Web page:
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1: Impulse jewel (the part of the balance wheel assembly which receives a kick from the escape lever)
2-5: Balance staff pivot bearings (two pairs - in combinations of one pivot jewel (i.e. jewel with a hole to receive the axle (pivot) of the wheel) and one cap jewel (i.e. jewel without a hole outboard of the pivot jewel, to prevent excessive movement of the balance staff), usually shock protected)
6-7: Escape lever pallets (one pair)
8-9: Escape lever pivot bearings (one pair)
10-11: Escape wheel pivot bearings (one pair)
12-13: Fourth wheel pivot bearings (one pair)
14-15: Third wheel pivot bearings (one pair)
16-17: Center wheel pivot bearings (one pair)
18-19: Add 2 cap-jewels on the pallet
20-21: add 2 cap-jewels on the escape wheel.
22-23: add 2 mainspring barrel jewels
The last two (22-23) are not usual, and rarely, if ever seem on 23 jewel watches, except Chinese ones. For the conventional hand-wind layout you have listed, the 22 & 23 jewels are cap jewels for the 3rd wheel.

Most automatics do not use that layout (in fact, all common ones found in $5000 and cheaper watches). They stop at 16 or 17 on your list.

The remaining jewels are distributed through the automatic winding mechanism. Sometime a jewel, or pair of jewels can be used at the rotor axle, but not always. These days most companies prefer to use a ball bearing. The 7750 used a ball bearing.
 
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Discussion Starter #7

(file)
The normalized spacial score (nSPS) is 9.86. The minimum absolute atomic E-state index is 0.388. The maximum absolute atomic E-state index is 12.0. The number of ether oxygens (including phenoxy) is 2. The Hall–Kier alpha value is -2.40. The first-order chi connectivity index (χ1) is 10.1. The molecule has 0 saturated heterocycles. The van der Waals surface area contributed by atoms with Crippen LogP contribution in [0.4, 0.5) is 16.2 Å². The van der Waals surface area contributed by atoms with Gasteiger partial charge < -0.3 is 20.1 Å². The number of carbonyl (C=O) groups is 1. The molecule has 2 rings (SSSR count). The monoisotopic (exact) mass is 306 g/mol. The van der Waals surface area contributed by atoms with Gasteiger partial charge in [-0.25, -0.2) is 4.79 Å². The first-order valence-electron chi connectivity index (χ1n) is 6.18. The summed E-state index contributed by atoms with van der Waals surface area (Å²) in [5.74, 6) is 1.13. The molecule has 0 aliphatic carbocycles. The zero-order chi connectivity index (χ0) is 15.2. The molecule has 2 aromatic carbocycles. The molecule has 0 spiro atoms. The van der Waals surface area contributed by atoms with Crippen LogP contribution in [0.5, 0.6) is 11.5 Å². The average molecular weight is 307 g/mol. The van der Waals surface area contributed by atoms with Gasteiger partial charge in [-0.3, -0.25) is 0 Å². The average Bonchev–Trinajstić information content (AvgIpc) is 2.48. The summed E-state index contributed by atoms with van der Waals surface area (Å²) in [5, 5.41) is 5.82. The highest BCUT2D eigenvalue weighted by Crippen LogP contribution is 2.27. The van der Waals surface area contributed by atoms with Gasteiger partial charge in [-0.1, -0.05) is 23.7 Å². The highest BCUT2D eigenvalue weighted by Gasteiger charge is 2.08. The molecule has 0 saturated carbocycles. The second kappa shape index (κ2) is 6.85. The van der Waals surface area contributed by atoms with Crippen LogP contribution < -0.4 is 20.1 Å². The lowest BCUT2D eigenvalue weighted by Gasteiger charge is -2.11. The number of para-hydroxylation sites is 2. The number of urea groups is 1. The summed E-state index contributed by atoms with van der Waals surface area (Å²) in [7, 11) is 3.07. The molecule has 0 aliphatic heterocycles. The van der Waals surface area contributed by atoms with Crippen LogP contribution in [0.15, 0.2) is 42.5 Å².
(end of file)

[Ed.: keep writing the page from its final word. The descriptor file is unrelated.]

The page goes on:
How about ETA movements and Maurice Lacroix? Is there somewhere I can find this info? I have Miyota 9015, Seiko NH36, ETA 2824-2(?), and Maurice Lacroix either 15 or 115 - forget which.
 

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The ML 115 basically is a SW 200 which is an ETA 2824-2 with just one more jewel. Search WUS for more info. All described in detail.
 

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Discussion Starter #9
I tried searching, but the results were overwhelming. Any specific search terms to learn more actual details rather than the more common questions such as "ETA versus xxxx?"
 

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Discussion Starter #11

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Discussion Starter #15
That that must be the best, most accurate, longest lasting watch ever! Why not just make all parts completely out of jewels? Even a full ruby rotor, hands, stem, crown, and even spring bars!



Once was a time when too much jewels was never enough !



Regards,